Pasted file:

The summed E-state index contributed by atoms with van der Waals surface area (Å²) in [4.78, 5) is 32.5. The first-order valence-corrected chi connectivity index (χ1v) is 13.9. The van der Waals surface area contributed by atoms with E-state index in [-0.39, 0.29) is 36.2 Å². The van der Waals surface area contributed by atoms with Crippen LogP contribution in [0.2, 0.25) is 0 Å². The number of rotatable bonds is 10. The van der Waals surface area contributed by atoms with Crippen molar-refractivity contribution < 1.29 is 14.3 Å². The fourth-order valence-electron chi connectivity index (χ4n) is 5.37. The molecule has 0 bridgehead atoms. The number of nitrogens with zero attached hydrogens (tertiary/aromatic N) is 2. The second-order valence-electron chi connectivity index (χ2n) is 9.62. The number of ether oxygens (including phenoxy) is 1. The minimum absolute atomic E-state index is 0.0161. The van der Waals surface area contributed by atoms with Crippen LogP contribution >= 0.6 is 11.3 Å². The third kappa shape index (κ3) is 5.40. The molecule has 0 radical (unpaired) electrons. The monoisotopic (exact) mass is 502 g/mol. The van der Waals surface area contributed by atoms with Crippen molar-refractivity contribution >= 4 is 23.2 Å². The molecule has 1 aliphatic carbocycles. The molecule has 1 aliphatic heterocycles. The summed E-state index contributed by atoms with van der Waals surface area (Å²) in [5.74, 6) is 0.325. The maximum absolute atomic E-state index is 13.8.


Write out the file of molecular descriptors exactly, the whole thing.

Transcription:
The summed E-state index contributed by atoms with van der Waals surface area (Å²) in [4.78, 5) is 32.5. The first-order valence-corrected chi connectivity index (χ1v) is 13.9. The van der Waals surface area contributed by atoms with E-state index in [-0.39, 0.29) is 36.2 Å². The van der Waals surface area contributed by atoms with Crippen LogP contribution in [0.2, 0.25) is 0 Å². The number of rotatable bonds is 10. The van der Waals surface area contributed by atoms with Crippen molar-refractivity contribution < 1.29 is 14.3 Å². The fourth-order valence-electron chi connectivity index (χ4n) is 5.37. The molecule has 0 bridgehead atoms. The number of nitrogens with zero attached hydrogens (tertiary/aromatic N) is 2. The second-order valence-electron chi connectivity index (χ2n) is 9.62. The number of ether oxygens (including phenoxy) is 1. The minimum absolute atomic E-state index is 0.0161. The van der Waals surface area contributed by atoms with Crippen LogP contribution >= 0.6 is 11.3 Å². The third kappa shape index (κ3) is 5.40. The molecule has 0 radical (unpaired) electrons. The monoisotopic (exact) mass is 502 g/mol. The van der Waals surface area contributed by atoms with Crippen molar-refractivity contribution >= 4 is 23.2 Å². The molecule has 1 aliphatic carbocycles. The molecule has 1 aliphatic heterocycles. The summed E-state index contributed by atoms with van der Waals surface area (Å²) in [5.74, 6) is 0.325. The maximum absolute atomic E-state index is 13.8.